In the name alone lies a small pocket of local history. Budleigh Salterton - Saltern or Salterne as its was known - takes its name from the salt pans that used to be used to collect local salt for preserving. Although freely available on the coast, salt use to demand a high value in-land. The salt itself was collected by monks and the pans were made at the local Otterton priory. The priory made much of its living from its salt production, distributing it via pack animals to many of the villages sprawled out along the stretch of the River Otter.
The smooth pebbles on the beach are unusually large for the East Devon area. Many are reported to have been thrown up onto the beach from the Great Storm of 1824 and remained there to form the foundation of today's long stretch of beach. It was around this time that Budleigh began to build up its reputation as a popular Victorian coastal holiday town. The over large pebbles were even sold as souvenirs to visitors wishing to use them for amongst other things, as paper weights.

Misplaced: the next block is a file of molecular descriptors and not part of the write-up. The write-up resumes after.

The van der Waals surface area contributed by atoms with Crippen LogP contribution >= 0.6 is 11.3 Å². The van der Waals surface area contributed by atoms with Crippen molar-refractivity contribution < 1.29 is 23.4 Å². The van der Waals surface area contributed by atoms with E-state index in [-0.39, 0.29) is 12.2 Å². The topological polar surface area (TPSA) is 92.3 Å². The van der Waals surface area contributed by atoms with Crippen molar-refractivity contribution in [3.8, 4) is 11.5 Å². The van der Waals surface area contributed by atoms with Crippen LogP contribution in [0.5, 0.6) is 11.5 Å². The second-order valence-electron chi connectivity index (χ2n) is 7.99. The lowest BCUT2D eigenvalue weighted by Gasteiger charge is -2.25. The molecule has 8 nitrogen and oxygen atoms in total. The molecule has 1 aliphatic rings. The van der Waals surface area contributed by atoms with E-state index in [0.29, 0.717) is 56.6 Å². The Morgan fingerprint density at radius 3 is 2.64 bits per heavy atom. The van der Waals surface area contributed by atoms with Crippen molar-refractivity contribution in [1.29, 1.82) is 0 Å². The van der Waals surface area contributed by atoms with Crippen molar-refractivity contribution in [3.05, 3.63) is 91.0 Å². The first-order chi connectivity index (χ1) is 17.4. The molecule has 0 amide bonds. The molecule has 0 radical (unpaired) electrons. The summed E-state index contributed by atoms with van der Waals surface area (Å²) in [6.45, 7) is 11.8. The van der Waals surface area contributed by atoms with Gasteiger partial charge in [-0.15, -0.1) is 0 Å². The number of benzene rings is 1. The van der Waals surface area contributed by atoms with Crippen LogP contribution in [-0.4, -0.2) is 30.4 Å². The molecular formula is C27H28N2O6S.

For those with an eye to tracing the roots of some of Britain's most famous historical figures, nearby Hayes Barton should not be missed. Although tiny, it is the location for the birth place of Sir Walter Raleigh.